The European Union’s executive intensified its legal standoff with Hungary on Friday by taking the country to the EU’s highest court over a restrictive law on LGBT issues and media freedom.
The EU had already tried for a year to make Hungary change a law that bans content portraying or promoting homosexuality. The European Commission said it “discriminates against people on the basis of their sexual orientation and gender identity.”
“The Commission considers that the law violates the internal market rules, the fundamental rights of individuals (in particular LGBTIQ people) as well as — with regard to those fundamental rights — the EU values,” the statement said.
It was the latest episode in a long political battle in which Brussels perceives Prime Minister Viktor Orban as deliberately stepping away from the cornerstones of Western democracy, while Hungary depicts the European Commission as overly meddling in internal politics and imposing moral standards it considers far too liberal.
Hungary’s right-wing governing party last year banned the depiction of homosexuality or sex reassignment in media targeting minors under 18. Information on homosexuality also was forbidden in school sex education programs, or in films and advertisements accessible to minors.
The governing Fidesz party argued the measures were meant to protect children from pedophilia. But the law spurred large protests in the capital, Budapest, and critics, including numerous international rights organizations, said the measures served to stigmatize LGBTQ people and conflate them with pedophiles.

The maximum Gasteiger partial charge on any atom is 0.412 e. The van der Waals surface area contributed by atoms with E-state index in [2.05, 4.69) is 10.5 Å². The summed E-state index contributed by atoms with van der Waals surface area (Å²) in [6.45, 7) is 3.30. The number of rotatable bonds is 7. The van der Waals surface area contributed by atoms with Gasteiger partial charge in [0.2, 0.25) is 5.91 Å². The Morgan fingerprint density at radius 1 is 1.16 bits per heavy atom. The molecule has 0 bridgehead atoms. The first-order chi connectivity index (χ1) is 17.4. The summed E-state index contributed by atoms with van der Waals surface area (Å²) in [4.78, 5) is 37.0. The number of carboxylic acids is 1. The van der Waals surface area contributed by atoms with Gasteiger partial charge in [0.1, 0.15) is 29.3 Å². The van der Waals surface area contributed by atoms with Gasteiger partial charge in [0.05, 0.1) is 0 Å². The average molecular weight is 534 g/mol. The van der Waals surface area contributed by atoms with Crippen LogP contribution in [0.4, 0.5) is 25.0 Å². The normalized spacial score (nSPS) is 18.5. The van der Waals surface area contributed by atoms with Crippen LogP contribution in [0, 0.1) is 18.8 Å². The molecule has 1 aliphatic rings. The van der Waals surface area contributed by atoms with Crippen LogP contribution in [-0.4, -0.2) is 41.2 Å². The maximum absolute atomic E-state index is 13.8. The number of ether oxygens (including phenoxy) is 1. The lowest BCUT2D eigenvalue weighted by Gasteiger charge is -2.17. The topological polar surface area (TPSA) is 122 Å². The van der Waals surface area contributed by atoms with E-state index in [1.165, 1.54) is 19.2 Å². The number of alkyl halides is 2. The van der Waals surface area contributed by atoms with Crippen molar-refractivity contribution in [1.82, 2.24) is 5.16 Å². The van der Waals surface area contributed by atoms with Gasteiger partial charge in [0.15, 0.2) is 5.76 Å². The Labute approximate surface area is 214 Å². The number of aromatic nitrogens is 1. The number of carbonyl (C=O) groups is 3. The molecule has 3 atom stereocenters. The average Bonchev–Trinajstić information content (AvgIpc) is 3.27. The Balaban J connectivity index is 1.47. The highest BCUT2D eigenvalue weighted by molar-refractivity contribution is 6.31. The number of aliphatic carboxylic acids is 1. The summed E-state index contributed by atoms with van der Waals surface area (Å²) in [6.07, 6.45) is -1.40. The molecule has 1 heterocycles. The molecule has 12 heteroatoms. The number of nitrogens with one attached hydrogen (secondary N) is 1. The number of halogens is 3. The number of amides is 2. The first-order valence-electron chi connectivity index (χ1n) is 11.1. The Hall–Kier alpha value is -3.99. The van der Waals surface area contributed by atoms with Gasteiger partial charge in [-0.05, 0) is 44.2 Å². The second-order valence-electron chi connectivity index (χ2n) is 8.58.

European Commission President Ursula von der Leyen immediately called the law “a shame” and made it a point of pride to counter it with legal procedures. Friday’s decision was the latest step in the drawn-out process.
“The Commission decided to bring the case to court because the Hungarian authorities have not sufficiently addressed the Commission’s concerns and have not included any commitment from Hungary to remedy the situation,” European Commission spokesman Christian Wigand said.
At the same time, the commission has long criticized the retrenchment of media freedoms in the member state and on Friday it took Hungary to the European Court of Justice because it believes it muscled out a radio station because it refused to toe the government line.
Commercial station Klubradio, which went off the air over a year ago, was one of the last radio channels in Hungary that regularly featured opposition politicians and other critical voices during its news and talk programs.
Critics of the government say the station’s liberal stance led to a discriminatory decision by the country’s media regulator when it refused to renew Klubradio’s broadcasting license.
The station has broadcast only online since losing its radio frequency.
“The [EU] Commission believes that Hungary is in breach of EU law by applying disproportionate and nontransparent conditions to the renewal of Klubradio’s rights to use radio spectrum,” the EU statement said.